Are air battles practical in modern warfare?

Security policy

Harald Muller

To person

Dr. phil., born 1949; Professor for international relations at the University of Frankfurt / M., Executive board member of the Hessian Foundation for Peace and Conflict Research (PRIF), Baseler Straße 27-31, 60329 Frankfurt / M. [email protected]

Niklas Schörnig

To person

Dr. phil., born 1972; Research assistant at the Hessian Foundation for Peace and Conflict Research (PRIF), lecturer at the University of Frankfurt / M. (so.). [email protected]

Western states are increasingly equipping their armies with the most modern high-tech weapon systems. The focus is on the desire to avoid one's own losses. The approach also harbors dangers that are often downplayed.

introduction

At the latest with the resignation of Donald Rumsfeld as Secretary of Defense of the USA in December 2006, it seemed that it had been driven primarily by the USA Revolution in Military Affairs (RMA), i.e. the pursuit of high-tech weapon systems and the comprehensive networking of these weapons with the latest information technology, have come to an end. As much as American high technology had proven itself from a military point of view in the interstate wars against Iraq, Serbia and Afghanistan, the new weapon systems seemed unsuitable for asymmetrical guerrilla wars. Boots on the ground, So ground troops seemed to be the solution with which western states wanted to get the situation in Iraq and Afghanistan under control again, the pursuit of comprehensive high-tech armies seemed unsuitable for the new asymmetrical scenarios of the supposed post-war period. However, it is currently evident that central elements of the RMA and the idea of ​​a warfare networked via information technology (IT) have meanwhile emancipated themselves from the intergovernmental scenario. They are also used for counterinsurgency (counter insurgency) or the terrorist hunt are seen as key recipes for success. With the rapidly increasing use of armed drones (unmanned combat aerial vehicles, UCAV) on the battlefields of Iraq, Afghanistan and, increasingly, Pakistan, systems are used that reflect the basic ideas of Revolution in Military Affairs unite in a very special way and count as ideal weapons of the military transformation idea. RMA and the transformation of western armed forces into high-tech armies are by no means out of date in the minds of military planners. Correspondingly, in striving for and using U (C) AVs, at least in western countries, the same motives are expressed that were also important driving forces behind the RMA: the politically motivated striving to carry out military operations in which one's own troops were so small Exposed to risk as much as possible.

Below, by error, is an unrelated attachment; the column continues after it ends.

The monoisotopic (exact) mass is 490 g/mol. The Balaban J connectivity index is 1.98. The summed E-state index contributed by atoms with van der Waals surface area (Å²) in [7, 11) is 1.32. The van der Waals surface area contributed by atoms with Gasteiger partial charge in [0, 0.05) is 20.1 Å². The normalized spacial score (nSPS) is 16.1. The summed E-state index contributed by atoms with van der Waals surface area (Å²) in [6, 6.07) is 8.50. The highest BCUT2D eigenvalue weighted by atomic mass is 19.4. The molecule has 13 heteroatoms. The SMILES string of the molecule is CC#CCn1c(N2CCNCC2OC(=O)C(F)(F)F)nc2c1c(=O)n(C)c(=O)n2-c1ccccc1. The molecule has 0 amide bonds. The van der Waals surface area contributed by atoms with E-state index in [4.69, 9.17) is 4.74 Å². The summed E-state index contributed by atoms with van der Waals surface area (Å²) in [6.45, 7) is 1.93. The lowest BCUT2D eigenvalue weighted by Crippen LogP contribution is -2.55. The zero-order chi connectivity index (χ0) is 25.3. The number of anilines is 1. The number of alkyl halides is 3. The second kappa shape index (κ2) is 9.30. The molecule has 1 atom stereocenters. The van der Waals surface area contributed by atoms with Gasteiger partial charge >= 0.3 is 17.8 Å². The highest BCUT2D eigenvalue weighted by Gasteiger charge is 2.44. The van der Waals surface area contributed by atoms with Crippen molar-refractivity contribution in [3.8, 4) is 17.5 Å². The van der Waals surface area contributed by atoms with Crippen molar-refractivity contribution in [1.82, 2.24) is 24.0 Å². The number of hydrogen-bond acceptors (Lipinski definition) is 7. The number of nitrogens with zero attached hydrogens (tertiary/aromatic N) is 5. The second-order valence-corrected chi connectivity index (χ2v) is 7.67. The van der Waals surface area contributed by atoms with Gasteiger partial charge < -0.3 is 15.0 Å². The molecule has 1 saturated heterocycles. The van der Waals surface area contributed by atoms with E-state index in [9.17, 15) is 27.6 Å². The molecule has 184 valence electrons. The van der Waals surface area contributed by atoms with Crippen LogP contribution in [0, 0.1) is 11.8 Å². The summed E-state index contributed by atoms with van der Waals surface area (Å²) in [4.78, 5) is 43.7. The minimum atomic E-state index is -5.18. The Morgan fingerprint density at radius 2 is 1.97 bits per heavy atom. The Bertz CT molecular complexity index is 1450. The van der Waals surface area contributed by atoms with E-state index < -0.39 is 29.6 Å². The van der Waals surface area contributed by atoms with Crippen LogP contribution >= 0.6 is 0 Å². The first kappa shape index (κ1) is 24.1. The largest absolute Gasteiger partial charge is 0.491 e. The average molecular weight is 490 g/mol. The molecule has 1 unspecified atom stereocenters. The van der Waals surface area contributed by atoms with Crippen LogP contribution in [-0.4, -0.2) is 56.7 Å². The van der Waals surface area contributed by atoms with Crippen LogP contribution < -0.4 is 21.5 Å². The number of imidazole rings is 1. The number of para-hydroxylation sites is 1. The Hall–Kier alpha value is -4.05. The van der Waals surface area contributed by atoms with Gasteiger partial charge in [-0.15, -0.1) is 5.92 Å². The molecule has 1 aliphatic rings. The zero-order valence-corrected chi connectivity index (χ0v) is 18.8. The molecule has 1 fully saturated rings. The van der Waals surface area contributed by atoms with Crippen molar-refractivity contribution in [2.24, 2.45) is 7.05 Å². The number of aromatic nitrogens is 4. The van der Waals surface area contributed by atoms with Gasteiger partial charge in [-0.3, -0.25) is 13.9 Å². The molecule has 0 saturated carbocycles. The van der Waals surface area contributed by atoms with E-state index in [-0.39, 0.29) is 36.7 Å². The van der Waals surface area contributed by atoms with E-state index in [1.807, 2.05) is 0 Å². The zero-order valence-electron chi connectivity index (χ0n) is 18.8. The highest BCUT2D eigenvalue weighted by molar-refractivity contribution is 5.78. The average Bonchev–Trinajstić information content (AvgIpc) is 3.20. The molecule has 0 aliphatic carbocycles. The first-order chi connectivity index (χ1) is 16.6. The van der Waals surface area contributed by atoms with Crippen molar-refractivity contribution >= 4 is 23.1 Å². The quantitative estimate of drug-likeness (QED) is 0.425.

The RMA has thus arrived in the entire spectrum of military tasks in the 21st century and the western pursuit of military technological superiority is being continued. In the slipstream of this development, however, the risks and dangers that have already been associated with the RMA and that have become even more acute due to the latest developments have to be discussed to a greater extent.